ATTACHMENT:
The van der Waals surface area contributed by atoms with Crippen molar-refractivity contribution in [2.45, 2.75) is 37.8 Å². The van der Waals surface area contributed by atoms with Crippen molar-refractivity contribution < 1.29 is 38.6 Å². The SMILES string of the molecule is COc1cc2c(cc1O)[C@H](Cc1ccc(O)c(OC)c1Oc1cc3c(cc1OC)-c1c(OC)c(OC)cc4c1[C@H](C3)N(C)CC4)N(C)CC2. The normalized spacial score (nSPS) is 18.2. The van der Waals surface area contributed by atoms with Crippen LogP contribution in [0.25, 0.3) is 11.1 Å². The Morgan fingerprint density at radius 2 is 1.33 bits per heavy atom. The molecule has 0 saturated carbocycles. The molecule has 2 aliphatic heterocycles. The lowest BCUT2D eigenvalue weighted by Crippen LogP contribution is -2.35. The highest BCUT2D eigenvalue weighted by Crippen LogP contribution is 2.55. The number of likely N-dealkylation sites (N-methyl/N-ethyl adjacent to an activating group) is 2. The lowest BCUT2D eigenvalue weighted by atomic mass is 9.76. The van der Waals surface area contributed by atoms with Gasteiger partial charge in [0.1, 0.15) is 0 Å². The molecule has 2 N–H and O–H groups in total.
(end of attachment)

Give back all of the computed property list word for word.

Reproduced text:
The van der Waals surface area contributed by atoms with Crippen molar-refractivity contribution in [2.45, 2.75) is 37.8 Å². The van der Waals surface area contributed by atoms with Crippen molar-refractivity contribution < 1.29 is 38.6 Å². The SMILES string of the molecule is COc1cc2c(cc1O)[C@H](Cc1ccc(O)c(OC)c1Oc1cc3c(cc1OC)-c1c(OC)c(OC)cc4c1[C@H](C3)N(C)CC4)N(C)CC2. The normalized spacial score (nSPS) is 18.2. The van der Waals surface area contributed by atoms with Crippen LogP contribution in [0.25, 0.3) is 11.1 Å². The Morgan fingerprint density at radius 2 is 1.33 bits per heavy atom. The molecule has 0 saturated carbocycles. The molecule has 2 aliphatic heterocycles. The lowest BCUT2D eigenvalue weighted by Crippen LogP contribution is -2.35. The highest BCUT2D eigenvalue weighted by Crippen LogP contribution is 2.55. The number of likely N-dealkylation sites (N-methyl/N-ethyl adjacent to an activating group) is 2. The lowest BCUT2D eigenvalue weighted by atomic mass is 9.76. The van der Waals surface area contributed by atoms with Gasteiger partial charge in [0.1, 0.15) is 0 Å². The molecule has 2 N–H and O–H groups in total.